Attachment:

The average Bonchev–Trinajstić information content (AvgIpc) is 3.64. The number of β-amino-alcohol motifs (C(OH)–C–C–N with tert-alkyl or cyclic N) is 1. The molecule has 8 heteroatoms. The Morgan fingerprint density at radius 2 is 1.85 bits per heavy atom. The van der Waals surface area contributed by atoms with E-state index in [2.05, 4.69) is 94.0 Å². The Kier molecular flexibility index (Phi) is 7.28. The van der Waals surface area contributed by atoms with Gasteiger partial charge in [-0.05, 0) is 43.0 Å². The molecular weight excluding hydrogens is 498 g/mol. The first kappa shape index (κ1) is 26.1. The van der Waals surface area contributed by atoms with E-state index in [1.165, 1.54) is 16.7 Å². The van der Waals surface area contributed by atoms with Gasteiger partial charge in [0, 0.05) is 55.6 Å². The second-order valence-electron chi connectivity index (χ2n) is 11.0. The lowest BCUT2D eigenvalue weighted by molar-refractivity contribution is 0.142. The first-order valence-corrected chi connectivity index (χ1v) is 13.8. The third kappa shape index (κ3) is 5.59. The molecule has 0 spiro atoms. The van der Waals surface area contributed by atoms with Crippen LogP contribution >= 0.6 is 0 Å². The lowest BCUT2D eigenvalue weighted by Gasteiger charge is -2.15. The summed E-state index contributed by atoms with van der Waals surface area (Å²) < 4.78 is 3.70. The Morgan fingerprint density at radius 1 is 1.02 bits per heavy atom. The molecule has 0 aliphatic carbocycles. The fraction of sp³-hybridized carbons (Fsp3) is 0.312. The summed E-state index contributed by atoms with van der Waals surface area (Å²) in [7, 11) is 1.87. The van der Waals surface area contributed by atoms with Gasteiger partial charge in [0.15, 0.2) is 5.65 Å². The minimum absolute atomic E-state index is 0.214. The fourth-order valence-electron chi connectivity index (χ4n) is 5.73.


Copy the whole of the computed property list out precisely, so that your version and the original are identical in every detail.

The average Bonchev–Trinajstić information content (AvgIpc) is 3.64. The number of β-amino-alcohol motifs (C(OH)–C–C–N with tert-alkyl or cyclic N) is 1. The molecule has 8 heteroatoms. The Morgan fingerprint density at radius 2 is 1.85 bits per heavy atom. The van der Waals surface area contributed by atoms with E-state index in [2.05, 4.69) is 94.0 Å². The Kier molecular flexibility index (Phi) is 7.28. The van der Waals surface area contributed by atoms with Gasteiger partial charge in [-0.05, 0) is 43.0 Å². The molecular weight excluding hydrogens is 498 g/mol. The first kappa shape index (κ1) is 26.1. The van der Waals surface area contributed by atoms with E-state index in [1.165, 1.54) is 16.7 Å². The van der Waals surface area contributed by atoms with Gasteiger partial charge in [0, 0.05) is 55.6 Å². The second-order valence-electron chi connectivity index (χ2n) is 11.0. The lowest BCUT2D eigenvalue weighted by molar-refractivity contribution is 0.142. The first-order valence-corrected chi connectivity index (χ1v) is 13.8. The third kappa shape index (κ3) is 5.59. The molecule has 0 spiro atoms. The van der Waals surface area contributed by atoms with Crippen LogP contribution >= 0.6 is 0 Å². The lowest BCUT2D eigenvalue weighted by Gasteiger charge is -2.15. The summed E-state index contributed by atoms with van der Waals surface area (Å²) < 4.78 is 3.70. The Morgan fingerprint density at radius 1 is 1.02 bits per heavy atom. The molecule has 0 aliphatic carbocycles. The fraction of sp³-hybridized carbons (Fsp3) is 0.312. The summed E-state index contributed by atoms with van der Waals surface area (Å²) in [7, 11) is 1.87. The van der Waals surface area contributed by atoms with Gasteiger partial charge in [0.15, 0.2) is 5.65 Å². The minimum absolute atomic E-state index is 0.214. The fourth-order valence-electron chi connectivity index (χ4n) is 5.73.